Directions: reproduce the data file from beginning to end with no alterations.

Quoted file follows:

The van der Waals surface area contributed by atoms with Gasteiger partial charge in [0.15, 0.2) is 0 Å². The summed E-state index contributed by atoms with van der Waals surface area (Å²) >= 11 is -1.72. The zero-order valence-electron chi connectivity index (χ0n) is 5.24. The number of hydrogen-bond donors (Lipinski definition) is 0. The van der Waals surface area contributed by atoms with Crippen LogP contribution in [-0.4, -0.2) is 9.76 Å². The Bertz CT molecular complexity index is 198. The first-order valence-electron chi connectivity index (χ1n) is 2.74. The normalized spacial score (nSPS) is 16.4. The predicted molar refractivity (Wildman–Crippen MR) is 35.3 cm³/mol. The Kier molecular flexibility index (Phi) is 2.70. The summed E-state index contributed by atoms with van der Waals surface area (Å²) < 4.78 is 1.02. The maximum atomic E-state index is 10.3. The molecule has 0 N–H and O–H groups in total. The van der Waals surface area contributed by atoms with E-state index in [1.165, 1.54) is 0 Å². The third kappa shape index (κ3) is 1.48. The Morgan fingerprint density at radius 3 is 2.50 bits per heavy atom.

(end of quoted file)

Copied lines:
The van der Waals surface area contributed by atoms with Gasteiger partial charge in [0.15, 0.2) is 0 Å². The summed E-state index contributed by atoms with van der Waals surface area (Å²) >= 11 is -1.72. The zero-order valence-electron chi connectivity index (χ0n) is 5.24. The number of hydrogen-bond donors (Lipinski definition) is 0. The van der Waals surface area contributed by atoms with Crippen LogP contribution in [-0.4, -0.2) is 9.76 Å². The Bertz CT molecular complexity index is 198. The first-order valence-electron chi connectivity index (χ1n) is 2.74. The normalized spacial score (nSPS) is 16.4. The predicted molar refractivity (Wildman–Crippen MR) is 35.3 cm³/mol. The Kier molecular flexibility index (Phi) is 2.70. The summed E-state index contributed by atoms with van der Waals surface area (Å²) < 4.78 is 1.02. The maximum atomic E-state index is 10.3. The molecule has 0 N–H and O–H groups in total. The van der Waals surface area contributed by atoms with E-state index in [1.165, 1.54) is 0 Å². The third kappa shape index (κ3) is 1.48. The Morgan fingerprint density at radius 3 is 2.50 bits per heavy atom.